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Primary prevention of cardiovascular events with aspirin remains controversial, as the risk of bleeding might outweigh the benefits. Recently, new evidence has emerged from the ARRIVE (Aspirin to Reduce Risk of Initial Vascular Events), ASCEND (A Study of Cardiovascular Events in Diabetes), and ASPREE (Effect of Aspirin on Cardiovascular Events and Bleeding in the Healthy Elderly) trials. The aim of this study was to perform a systematic review and meta-analysis of aspirin's efficacy and safety in the primary prevention of cardiovascular events in healthy individuals and in individuals with cardiovascular risk factors, and separately in those with diabetes. The Medline database was searched, without time restrictions, for relevant human trials published in English up to December 10, 2018, and additional trials were identified from reference lists. Data on efficacy (cardiovascular death and nonfatal myocardial infarction) and safety (major bleeding) were extracted for analysis. In total, 20 randomized trials were identified. Separate meta-analyses were performed on 10 trials including 144,930 individuals, who were healthy or had cardiovascular risk factors, and on 4 trials including 20,326 individuals with diabetes. In healthy individuals and individuals with cardiovascular risk factors, aspirin reduced the risk of nonfatal myocardial infarction by 21% ( < 0.001), but had no effect on cardiovascular death ( = 0.52), and increased the risk of major bleeding by 48% ( < 0.001). In individuals with diabetes, aspirin had no effect on nonfatal myocardial infarction ( = 0.93) or cardiovascular death ( = 0.92) and increased the risk of bleeding by 49% ( = 0.13). This meta-analysis suggests that aspirin should not be used on a routine basis in the primary prevention of cardiovascular events, especially in individuals with diabetes.
This article was published in the following journal.
Name: Seminars in thrombosis and hemostasis
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Specific practices for the prevention of disease or mental disorders in susceptible individuals or populations. These include HEALTH PROMOTION, including mental health; protective procedures, such as COMMUNICABLE DISEASE CONTROL; and monitoring and regulation of ENVIRONMENTAL POLLUTANTS. Primary prevention is to be distinguished from SECONDARY PREVENTION and TERTIARY PREVENTION.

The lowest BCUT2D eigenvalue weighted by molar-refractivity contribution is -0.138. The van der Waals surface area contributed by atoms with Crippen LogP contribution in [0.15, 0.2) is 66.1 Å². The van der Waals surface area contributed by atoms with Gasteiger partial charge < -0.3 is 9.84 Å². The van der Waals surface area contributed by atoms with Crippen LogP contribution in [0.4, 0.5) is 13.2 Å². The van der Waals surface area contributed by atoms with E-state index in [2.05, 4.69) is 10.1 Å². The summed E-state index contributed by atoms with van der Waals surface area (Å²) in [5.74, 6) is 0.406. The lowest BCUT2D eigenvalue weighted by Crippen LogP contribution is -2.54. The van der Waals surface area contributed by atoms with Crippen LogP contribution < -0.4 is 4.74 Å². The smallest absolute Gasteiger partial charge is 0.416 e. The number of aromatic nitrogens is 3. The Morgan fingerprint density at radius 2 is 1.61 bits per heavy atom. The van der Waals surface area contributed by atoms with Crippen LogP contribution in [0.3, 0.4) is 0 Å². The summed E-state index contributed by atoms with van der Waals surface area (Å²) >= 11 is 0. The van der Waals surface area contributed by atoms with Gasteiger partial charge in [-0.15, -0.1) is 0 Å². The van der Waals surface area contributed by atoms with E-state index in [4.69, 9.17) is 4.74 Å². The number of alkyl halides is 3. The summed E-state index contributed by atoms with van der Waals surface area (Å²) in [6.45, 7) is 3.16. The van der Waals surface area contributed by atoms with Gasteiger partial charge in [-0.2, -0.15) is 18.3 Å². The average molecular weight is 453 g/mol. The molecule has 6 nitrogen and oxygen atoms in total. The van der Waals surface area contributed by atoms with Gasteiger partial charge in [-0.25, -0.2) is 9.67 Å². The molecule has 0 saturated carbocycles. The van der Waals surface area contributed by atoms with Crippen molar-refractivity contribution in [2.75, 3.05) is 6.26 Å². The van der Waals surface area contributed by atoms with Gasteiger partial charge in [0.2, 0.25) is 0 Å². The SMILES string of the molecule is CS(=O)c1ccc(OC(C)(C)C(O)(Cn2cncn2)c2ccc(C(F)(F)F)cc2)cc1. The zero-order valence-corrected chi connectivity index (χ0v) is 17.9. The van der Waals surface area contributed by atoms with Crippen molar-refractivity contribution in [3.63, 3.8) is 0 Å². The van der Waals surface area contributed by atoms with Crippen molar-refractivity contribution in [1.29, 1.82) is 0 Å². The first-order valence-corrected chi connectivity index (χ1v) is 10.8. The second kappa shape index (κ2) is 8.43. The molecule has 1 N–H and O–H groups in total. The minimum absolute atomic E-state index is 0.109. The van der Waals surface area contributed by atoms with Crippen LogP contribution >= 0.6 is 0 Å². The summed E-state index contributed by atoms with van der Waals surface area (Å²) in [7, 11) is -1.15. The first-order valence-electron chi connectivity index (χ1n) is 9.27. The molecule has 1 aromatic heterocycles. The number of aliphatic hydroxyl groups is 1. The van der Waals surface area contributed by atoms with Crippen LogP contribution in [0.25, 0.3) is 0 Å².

The prototypical analgesic used in the treatment of mild to moderate pain. It has anti-inflammatory and antipyretic properties and acts as an inhibitor of cyclooxygenase which results in the inhibition of the biosynthesis of prostaglandins. Aspirin also inhibits platelet aggregation and is used in the prevention of arterial and venous thrombosis. (From Martindale, The Extra Pharmacopoeia, 30th ed, p5)
Biological actions and events that support the functions of the CARDIOVASCULAR SYSTEM.
A morpholine and thiophene derivative that functions as a FACTOR XA INHIBITOR and is used in the treatment and prevention of DEEP-VEIN THROMBOSIS and PULMONARY EMBOLISM. It is also used for the prevention of STROKE and systemic embolization in patients with non-valvular ATRIAL FIBRILLATION, and for the prevention of atherothrombotic events in patients after an ACUTE CORONARY SYNDROME.
A non-steroidal anti-inflammatory agent that is less effective than equal doses of ASPIRIN in relieving pain and reducing fever. However, individuals who are hypersensitive to ASPIRIN may tolerate sodium salicylate. In general, this salicylate produces the same adverse reactions as ASPIRIN, but there is less occult gastrointestinal bleeding. (From AMA Drug Evaluations Annual, 1992, p120)
Cardiology is a specialty of internal medicine. Cardiac electrophysiology : Study of the electrical properties and conduction diseases of the heart. Echocardiography : The use of ultrasound to study the mechanical function/physics of the h...
Cardiovascular disease (CVD)
Acute Coronary Syndromes (ACS) Blood Cardiovascular Dialysis Hypertension Stent Stroke Vascular Cardiovascular disease (CVD) includes all the diseases of the heart and circulation including coronary heart disease (angina...